Nobody wants to be put in a box. And in fact, it is equally as frustrating to attempt to engage a person and address their needs when they have been boxed in. When it comes to membership models, we can use this fact to re-think the way we attract and retain members.
While traditional membership strategies segment members into categories based on a shared feature such as career stage, this compartmentalization doesn’t offer members much control over the benefits they can receive according to their specific needs. At our association, The American Council on the Teaching of Foreign Languages, we were noticing some stagnation in terms of membership growth, and were finding ourselves struggling to attract younger members. One reason for this, it seemed to me, is that while we categorized our membership according to where a person was in their career – offering a regular, teacher, retiree, or student membership category with different dues – the benefits they received were the same.
This meant that, despite the fact that each person’s needs are specific and distinct no matter their place on the career ladder, there was little room for personalization. This way of thinking had several consequences for our members and staff as well. Full-time teachers, for example, would try to qualify for a student rate if they were taking online classes, putting our staff in the difficult position of navigating grey areas. Others were unable to request financial support from their employers for a membership, since their school district only covered professional development and would not reimburse their dues. Student and retired members, on the other hand, had to go through a validation process that might discourage them from joining. On top of this, we had no way of analyzing the benefits we did offer to see which were the most meaningful to each membership category, and to consider what we might be missing.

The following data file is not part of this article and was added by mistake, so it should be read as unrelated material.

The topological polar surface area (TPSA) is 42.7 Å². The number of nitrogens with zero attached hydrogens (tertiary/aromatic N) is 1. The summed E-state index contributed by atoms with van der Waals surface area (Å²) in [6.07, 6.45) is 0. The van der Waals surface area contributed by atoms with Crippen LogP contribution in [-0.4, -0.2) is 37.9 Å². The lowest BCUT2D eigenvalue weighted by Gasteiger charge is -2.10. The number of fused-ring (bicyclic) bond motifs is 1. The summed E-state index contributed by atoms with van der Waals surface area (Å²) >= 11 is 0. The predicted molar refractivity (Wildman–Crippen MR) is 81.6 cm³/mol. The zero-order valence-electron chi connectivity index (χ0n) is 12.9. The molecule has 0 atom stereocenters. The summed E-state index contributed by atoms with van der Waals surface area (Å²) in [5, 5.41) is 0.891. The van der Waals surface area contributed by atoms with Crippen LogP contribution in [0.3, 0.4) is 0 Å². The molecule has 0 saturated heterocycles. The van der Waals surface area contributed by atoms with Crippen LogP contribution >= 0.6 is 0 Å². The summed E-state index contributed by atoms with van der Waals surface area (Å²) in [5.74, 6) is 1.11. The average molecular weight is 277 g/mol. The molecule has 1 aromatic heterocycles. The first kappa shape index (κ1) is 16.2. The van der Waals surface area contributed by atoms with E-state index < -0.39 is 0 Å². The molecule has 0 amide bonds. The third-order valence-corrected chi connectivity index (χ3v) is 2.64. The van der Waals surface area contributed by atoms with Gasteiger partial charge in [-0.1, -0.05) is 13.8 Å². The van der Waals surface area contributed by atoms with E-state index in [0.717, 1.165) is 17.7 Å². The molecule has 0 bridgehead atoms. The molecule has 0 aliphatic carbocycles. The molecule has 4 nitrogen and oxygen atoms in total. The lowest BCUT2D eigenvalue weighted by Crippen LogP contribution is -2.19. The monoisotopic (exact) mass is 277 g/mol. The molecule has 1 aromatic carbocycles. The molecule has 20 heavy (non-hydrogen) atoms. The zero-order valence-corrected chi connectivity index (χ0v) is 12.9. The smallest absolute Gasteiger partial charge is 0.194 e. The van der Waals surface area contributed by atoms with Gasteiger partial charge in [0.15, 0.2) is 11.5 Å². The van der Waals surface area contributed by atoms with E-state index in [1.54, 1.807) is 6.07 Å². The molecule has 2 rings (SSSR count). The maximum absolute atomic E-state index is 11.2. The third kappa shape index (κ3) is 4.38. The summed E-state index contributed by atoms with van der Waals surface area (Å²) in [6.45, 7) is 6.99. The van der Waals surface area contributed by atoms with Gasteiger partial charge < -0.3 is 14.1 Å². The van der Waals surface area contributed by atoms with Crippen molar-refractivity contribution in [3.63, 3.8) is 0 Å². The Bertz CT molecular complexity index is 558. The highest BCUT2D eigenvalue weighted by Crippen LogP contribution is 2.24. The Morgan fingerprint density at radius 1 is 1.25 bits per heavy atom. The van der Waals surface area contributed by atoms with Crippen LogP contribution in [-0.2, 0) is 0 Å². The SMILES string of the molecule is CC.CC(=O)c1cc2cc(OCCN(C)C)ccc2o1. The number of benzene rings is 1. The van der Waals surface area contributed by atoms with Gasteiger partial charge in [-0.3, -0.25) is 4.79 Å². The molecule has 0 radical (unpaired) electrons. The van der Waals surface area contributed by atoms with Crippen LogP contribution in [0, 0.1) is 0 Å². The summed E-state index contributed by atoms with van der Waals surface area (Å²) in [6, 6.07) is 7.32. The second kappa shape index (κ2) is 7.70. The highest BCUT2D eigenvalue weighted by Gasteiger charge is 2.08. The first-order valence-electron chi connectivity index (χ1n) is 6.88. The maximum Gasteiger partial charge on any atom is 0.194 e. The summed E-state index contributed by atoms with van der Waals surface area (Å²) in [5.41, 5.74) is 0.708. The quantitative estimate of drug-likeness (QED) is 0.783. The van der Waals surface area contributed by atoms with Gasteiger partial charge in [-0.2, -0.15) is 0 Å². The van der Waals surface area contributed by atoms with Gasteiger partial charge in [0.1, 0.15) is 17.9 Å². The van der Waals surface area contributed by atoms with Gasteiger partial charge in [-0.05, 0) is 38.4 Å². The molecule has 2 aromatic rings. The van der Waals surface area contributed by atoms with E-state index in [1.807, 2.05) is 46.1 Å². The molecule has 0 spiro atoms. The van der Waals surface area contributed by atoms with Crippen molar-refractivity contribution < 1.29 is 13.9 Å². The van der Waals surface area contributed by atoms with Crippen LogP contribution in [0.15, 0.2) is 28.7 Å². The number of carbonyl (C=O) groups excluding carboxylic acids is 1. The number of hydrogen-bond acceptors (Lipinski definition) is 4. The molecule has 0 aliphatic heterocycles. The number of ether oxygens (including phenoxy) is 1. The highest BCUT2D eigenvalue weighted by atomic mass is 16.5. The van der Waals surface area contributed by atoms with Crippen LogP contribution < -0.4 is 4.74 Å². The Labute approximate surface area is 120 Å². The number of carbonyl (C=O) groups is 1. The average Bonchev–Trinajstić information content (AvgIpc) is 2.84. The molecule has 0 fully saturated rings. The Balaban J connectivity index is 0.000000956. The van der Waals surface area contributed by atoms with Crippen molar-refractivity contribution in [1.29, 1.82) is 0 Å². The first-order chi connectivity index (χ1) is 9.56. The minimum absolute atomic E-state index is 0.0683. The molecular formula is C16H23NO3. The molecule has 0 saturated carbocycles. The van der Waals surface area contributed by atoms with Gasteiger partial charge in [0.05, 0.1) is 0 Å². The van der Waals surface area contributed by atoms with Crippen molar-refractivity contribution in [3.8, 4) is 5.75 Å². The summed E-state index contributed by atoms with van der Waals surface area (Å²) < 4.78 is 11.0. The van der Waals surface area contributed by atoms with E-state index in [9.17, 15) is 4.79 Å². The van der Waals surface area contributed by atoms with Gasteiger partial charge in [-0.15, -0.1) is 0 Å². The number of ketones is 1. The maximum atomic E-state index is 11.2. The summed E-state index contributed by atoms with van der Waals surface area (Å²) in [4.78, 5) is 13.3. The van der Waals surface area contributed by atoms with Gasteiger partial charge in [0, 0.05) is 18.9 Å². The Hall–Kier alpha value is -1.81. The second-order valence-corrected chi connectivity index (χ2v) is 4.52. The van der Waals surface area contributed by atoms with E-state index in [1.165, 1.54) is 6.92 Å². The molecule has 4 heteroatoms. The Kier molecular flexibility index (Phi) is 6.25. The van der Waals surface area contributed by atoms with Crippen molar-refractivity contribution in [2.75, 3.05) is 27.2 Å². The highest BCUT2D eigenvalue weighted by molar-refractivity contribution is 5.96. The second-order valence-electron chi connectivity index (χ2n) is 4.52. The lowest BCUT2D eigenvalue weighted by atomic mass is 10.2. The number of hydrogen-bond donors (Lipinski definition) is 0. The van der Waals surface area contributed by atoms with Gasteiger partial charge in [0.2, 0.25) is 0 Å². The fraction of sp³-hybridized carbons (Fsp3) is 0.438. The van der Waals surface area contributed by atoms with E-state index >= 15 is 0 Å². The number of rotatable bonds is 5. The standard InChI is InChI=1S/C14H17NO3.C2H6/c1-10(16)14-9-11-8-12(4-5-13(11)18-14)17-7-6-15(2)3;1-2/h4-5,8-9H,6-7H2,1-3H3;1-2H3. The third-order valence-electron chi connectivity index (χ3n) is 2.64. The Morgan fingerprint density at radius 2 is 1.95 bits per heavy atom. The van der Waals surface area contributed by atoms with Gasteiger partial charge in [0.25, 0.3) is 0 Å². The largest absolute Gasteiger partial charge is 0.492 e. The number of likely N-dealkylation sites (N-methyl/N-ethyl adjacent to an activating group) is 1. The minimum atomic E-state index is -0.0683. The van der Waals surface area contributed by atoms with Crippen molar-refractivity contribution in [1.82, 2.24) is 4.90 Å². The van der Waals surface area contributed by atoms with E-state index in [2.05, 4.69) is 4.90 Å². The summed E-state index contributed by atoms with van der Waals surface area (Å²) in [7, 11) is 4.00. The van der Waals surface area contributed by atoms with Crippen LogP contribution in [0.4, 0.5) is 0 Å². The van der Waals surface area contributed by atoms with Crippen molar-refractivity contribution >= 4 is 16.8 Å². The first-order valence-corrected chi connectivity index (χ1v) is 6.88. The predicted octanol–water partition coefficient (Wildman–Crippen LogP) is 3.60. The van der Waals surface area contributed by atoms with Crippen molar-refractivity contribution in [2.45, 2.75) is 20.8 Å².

It seemed clear that we needed to give members and prospective members more control, allowing them to customize their membership benefits and to differentiate by more than just price. Last year, therefore, we transitioned into a benefits-based membership model, creating membership packages at several different levels, all of which contained different benefits. By looking at the purchasing history of member and non-member customers, we sought to establish trends, and put together packages based on our findings. A member can still opt for a simple package comprised of the full member benefits they originally enjoyed, but there are now a variety of levels from which to choose, ranging from a very basic online option through to a premium package providing access to professional development resources, publications, and more.
Offering our members a way out of their boxes allowed us to offer freedom of choice without having negative financial consequences for the association. Prior to changing our model, our dues had only increased once in ten years – and then only by a fractional amount. The higher end of these new packages were much more expensive: despite this generating some concern from the Board, in the first six months alone the revenue from our higher membership tiers exceeded expectations, and has continued to do extremely well against the projected budget.
Of course, we did not do all of this to make more money. We did this for our members. We wanted to give them a meaningful choice, and to provide them with value for their dues. We also wanted the flexibility to expand beyond traditional member profiles, offering a home to other stakeholders who might not have felt welcomed or included in the traditional categories. Included and emphasized in our vision is a commitment to meeting members’ needs, and this was ultimately an attempt to do just that. By presenting them with a variety of options, we can’t ignore or assume what our members want: we’ve given them a way to show us for themselves.